The Arctic — home to polar bears, permanently frozen underground ice (Permafrost), and a system responsible for cooling the planet — is facing a new challenge, the polar landscape is becoming greener, courtesy, climate change.
A new study published in Nature, this week, found that the region has become greener as warm air and soil temperatures lead to increased plant growth. The study is the first to measure vegetation changes spanning the entire Arctic tundra, from Alaska, Canada to Siberia, using Nasa’s Landsat satellite data.
The study found that the greening of the Arctic occurred due to the “rapid increase in summer air temperatures over the past three decades.”
Researchers used Landsat data and additional calculations to estimate the peak greenness for a given year for each of the 50,000 sites that were selected across the Tundra. Between 1985 and 2016, about 38 per cent of the tundra sites across Alaska, Canada, and western Eurasia showed greening. 22 per cent of sites greened between 2000 and 2016, while 4 per cent browned.
The two images show the changing landscape in Arctic. (Source: Nasa)
The Arctic lost 3.74 million sq km of ice cover in 2020
Meanwhile, the Arctic sea ice cover shrank to the second-lowest extent in 2020 by 1.44 million square miles (3.74 million square km). The increase in the ice melt is being subjected to the Siberian heat wave that pushed the average temperature in the region to 8 to 10 degrees Celsius warmer than average.
“It was just really warm in the Arctic this year, and the melt seasons have been starting earlier and earlier. The earlier the melt season starts, the more ice you generally lose,” NASA quoted Nathan Kurtz, a sea ice scientist at Goddard Space Flight Center in Greenbelt as saying. The lowest extent of ice cover shrinking on record was set in 2012.
The image on the right shows the ice cover loss, which can have detrimental impact on global system. (Nasa)
According to NASA, dramatic drops in sea ice extent in 2007 and 2012, along with generally declining summers, have led to fewer regions of thick, multi-year ice that has built up over multiple winters. A recent study showed that warmer water from the Atlantic ocean, which is typically deep below the colder Arctic waters, is creeping up closer to the bottom of the sea ice and warming it from below.
Global impacts of a warmer Arctic
With the pole losing its ice and the tundra getting greener the change can have a devastating impact on local ecosystems, regional and global weather patterns, and over 4 million human lives who call the frozen land, home.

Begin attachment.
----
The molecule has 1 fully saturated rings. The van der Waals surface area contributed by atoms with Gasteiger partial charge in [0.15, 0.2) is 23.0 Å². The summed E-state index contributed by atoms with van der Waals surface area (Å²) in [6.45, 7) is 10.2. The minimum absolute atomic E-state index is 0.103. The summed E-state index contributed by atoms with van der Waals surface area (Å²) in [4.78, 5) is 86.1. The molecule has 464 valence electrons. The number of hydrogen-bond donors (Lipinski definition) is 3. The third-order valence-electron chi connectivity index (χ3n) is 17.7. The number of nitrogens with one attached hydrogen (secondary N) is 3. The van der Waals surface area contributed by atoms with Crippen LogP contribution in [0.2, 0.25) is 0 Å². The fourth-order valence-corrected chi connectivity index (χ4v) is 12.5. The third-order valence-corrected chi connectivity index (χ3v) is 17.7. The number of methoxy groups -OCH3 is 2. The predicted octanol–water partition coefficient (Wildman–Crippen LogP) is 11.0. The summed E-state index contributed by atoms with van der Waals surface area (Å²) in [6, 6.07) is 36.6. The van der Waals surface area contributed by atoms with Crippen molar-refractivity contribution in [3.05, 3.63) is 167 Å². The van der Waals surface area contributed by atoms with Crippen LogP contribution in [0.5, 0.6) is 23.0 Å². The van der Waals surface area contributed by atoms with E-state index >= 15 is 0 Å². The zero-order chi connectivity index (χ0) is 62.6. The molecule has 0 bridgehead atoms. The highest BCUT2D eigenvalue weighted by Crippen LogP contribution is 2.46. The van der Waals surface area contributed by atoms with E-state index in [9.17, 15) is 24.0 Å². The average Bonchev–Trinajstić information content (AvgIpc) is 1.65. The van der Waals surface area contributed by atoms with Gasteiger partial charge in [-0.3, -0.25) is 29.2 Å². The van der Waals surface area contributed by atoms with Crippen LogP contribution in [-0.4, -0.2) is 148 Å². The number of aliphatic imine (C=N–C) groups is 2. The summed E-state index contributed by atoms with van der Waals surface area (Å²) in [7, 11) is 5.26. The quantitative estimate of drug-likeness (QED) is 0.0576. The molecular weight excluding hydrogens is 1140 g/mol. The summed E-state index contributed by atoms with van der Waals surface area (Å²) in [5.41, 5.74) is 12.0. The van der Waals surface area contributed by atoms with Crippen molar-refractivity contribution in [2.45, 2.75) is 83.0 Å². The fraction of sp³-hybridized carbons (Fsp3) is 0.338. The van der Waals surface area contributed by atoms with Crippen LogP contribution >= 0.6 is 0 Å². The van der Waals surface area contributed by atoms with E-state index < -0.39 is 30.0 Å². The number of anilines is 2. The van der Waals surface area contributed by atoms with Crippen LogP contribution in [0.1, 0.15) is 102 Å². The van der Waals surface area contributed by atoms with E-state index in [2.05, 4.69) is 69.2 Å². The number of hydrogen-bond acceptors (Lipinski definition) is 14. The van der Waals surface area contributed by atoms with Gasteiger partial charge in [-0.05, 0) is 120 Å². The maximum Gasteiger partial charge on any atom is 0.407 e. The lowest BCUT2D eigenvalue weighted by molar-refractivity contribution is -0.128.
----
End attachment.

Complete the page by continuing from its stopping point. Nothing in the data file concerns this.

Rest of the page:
Arctic sea ice acts as a huge white reflector at the top of the planet, bouncing some of the sun’s rays back into space, helping keep the Earth at an even temperature. As the melting heightens, there is less ice to reflect these rays, and more heat is absorbed by the ocean, magnifying the warming effect. The Arctic also helps circulate the world's ocean currents, moving cold and warm water around the globe. The change in the biome will affect this movement, triggering events on a global scale from irregular El-Nino occurrence to unannounced droughts.
Polar bear sow and cub walk on ice floe in norwegian arctic waters as the lose their habitat to climate change. (Shutterstock)
“The Arctic tundra is one of the coldest biomes on Earth, and it’s also one of the most rapidly warming,” said Logan Berner, a global change ecologist with Northern Arizona University in Flagstaff, who led the research. “This Arctic greening we see is really a bellwether of global climatic change – it’s a biome-scale response to rising air temperatures,” he added.
While active plants will absorb more carbon from the atmosphere, the warming temperatures could also be thawing permafrost, thereby releasing greenhouse gasses. “Whether it’s since 1985 or 2000, we see this greening of the Arctic evident in the Landsat record,” Berner said. “And we see this biome-scale greening at the same time and over the same period as we see really rapid increases in summer air temperatures.”
An Arctic Fox looks on as the surrounding turns green owing to climate change. (Shutterstock)
Hinting at global climate change, the study pointed, “It is possible that indirect drivers of vegetation change, such as permafrost thaw and nutrient release, are accumulating in response to warming of summer air temperatures, or that plants are limited by other environmental constraints.” While wildfire is another contributor to greening and browning in the Arctic the study indicates that their contribution is currently quite small at a pan-Arctic level due to infrequent occurrence.